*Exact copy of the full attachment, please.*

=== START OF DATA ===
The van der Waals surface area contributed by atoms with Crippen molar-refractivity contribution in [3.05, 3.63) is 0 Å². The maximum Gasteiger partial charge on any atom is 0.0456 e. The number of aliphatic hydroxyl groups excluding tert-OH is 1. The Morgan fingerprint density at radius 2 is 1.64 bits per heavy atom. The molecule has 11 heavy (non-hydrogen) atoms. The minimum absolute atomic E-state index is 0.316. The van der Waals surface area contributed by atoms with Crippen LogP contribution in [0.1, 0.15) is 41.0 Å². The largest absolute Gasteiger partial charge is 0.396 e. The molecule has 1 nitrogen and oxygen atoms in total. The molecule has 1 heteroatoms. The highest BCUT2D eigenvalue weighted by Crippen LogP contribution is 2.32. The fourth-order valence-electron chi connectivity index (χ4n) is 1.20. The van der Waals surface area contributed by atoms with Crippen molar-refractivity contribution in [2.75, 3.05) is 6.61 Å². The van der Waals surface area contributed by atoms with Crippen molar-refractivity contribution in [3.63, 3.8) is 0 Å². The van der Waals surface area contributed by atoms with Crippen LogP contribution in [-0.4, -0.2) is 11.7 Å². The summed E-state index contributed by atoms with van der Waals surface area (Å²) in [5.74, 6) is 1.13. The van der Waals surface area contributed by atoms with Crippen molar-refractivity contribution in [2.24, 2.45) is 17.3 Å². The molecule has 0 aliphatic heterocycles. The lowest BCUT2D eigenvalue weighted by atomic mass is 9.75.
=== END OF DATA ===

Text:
The van der Waals surface area contributed by atoms with Crippen molar-refractivity contribution in [3.05, 3.63) is 0 Å². The maximum Gasteiger partial charge on any atom is 0.0456 e. The number of aliphatic hydroxyl groups excluding tert-OH is 1. The Morgan fingerprint density at radius 2 is 1.64 bits per heavy atom. The molecule has 11 heavy (non-hydrogen) atoms. The minimum absolute atomic E-state index is 0.316. The van der Waals surface area contributed by atoms with Crippen LogP contribution in [0.1, 0.15) is 41.0 Å². The largest absolute Gasteiger partial charge is 0.396 e. The molecule has 1 nitrogen and oxygen atoms in total. The molecule has 1 heteroatoms. The highest BCUT2D eigenvalue weighted by Crippen LogP contribution is 2.32. The fourth-order valence-electron chi connectivity index (χ4n) is 1.20. The van der Waals surface area contributed by atoms with Crippen molar-refractivity contribution in [2.75, 3.05) is 6.61 Å². The van der Waals surface area contributed by atoms with Crippen molar-refractivity contribution in [3.63, 3.8) is 0 Å². The van der Waals surface area contributed by atoms with Crippen LogP contribution in [-0.4, -0.2) is 11.7 Å². The summed E-state index contributed by atoms with van der Waals surface area (Å²) in [5.74, 6) is 1.13. The van der Waals surface area contributed by atoms with Crippen molar-refractivity contribution in [2.24, 2.45) is 17.3 Å². The molecule has 0 aliphatic heterocycles. The lowest BCUT2D eigenvalue weighted by atomic mass is 9.75.